Many children (with or without disabilities) love looking at storybooks and sharing special reading time with a parent, educator, or caregiver. But for some kids, shared reading isn’t high on their list of preferred activities—which means they may miss out on the many literacy- and language-enriching benefits of shared storybook reading.
In their book Shared Storybook Reading, Helen Ezell and Laura Justice identify two key skills children with and without disabilities must bring to the shared-reading table (or armchair) to get the most out of this important activity. Those skills are:
- Attending. To make the most of shared reading and absorb new information from a book, kids need to be able to sustain attention for several minutes at a time.
- Conversational turn-taking. To initiate a question about the story or respond to a question from the book reader, kids need to know how to take turns with a conversational partner.
So how can you help a child you love develop these two key skills? Ezell & Justice offer some tips in Shared Storybook Reading, which I’ll share here:
- Do an informal assessment of the child’s current attending behavior. Conduct two separate shared-reading sessions, and observe how long the child can sustain attention.
- Set a short-term goal. This can be measured in a few different ways: length of time (“Julie will attend to the story for 5 minutes”) or number of pages read (“Javier will attend through six pages of the book”).
- Pick a good book: attractively illustrated, with a limited amount of print, on a topic that might be of special interest to the child.
- Read the story with enthusiasm and expression. Point out interesting features of the pictures as you go along.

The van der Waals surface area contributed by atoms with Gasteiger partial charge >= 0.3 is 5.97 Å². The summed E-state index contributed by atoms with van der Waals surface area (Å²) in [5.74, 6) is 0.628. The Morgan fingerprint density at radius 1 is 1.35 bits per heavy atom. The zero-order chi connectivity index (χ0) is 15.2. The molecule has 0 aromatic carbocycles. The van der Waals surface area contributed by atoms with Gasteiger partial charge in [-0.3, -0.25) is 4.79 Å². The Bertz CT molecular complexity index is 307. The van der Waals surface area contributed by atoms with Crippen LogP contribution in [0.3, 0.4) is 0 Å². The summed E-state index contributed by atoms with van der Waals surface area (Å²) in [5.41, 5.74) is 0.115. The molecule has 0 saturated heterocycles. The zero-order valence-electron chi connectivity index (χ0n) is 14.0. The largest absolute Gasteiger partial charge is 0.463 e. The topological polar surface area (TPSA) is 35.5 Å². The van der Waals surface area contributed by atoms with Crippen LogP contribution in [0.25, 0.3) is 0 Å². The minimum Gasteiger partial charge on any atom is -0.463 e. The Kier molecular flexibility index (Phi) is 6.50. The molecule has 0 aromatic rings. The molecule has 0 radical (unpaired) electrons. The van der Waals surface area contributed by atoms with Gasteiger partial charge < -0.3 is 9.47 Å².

- Give the child a specific job to do while you read: turning the pages, lifting flaps to uncover more pictures or words. Pause so the child can look at the pictures and comment on what she sees.
- Keep a record. For each session, write down the child’s attending time (measured in minutes or number of pages) and keep track of progress.
- Offer praise. As soon as you reach the short-term goal, praise the child for paying attention: try something like “You did a great job listening to the story!” or “I really liked how you sat so still.” End the session on a positive note: “Let’s stop here and read more tomorrow to see what happens.”
- Set a new goal. Add minutes or pages to the desired goal. Keep going until the child is able to attend to the reading of one brief storybook.
- Conduct an informal assessment of the child’s current turn-taking skills. Do a sample shared-reading session and work in five conversational turn-taking opportunities as you read. Note any turns that the child takes, and how the child communicates.
- Set a turn-taking goal. Specify type of interaction you want to focus on—for example, “Mara will take five vocal turns during one reading session.”
- Follow the five/ten guideline. During shared reading sessions, offer at least five opportunities for the child to take a conversational turn by making a comment or asking a question. Wait at least ten seconds each time for the child to respond.
- Provide prompts. If the child doesn’t respond after 10 seconds, offer some verbal or nonverbal assistance. If you’re targeting vocal or verbal turn-taking, say the right answer (for example, “choo choo” for a vocal response, “train” for a verbal response) and ask the child to try repeating it. If you’re focusing on nonverbal turn-taking, offer some gentle physical guidance (for example, guiding the child’s finger to point to the train picture).
- Offer praise when the child responds in any way. The response doesn’t have to be “perfect”—any response counts as a completed conversational turn.
- Keep a record. Write down the number and types of turns the child takes during each shared reading session. Note whether assistance was needed.
- Set long-term goals. When you reach your short-term goal, set the bar higher. Your long-term goal may be consistent, independent responding to all turn-taking opportunities using the type of communication that works best for the child (nonverbal, vocal, or verbal).
Questions for you: What are your favorite books to read with the children in your program? What tips would you give a parent who wants to make storytime more engaging at home?
FREE SHARED READING CALENDAR!
[NOTE: This calendar is now out of date, but stay tuned for more resources on language and literacy development!]
Educators—this calendar is a great resource to share with the families in your program, since a lot of the tips address parents directly and remind them of their critical role in nurturing children’s early literacy skills. Print yours and share it around for a fun and friendly all-year reminder of the importance of shared storytimes!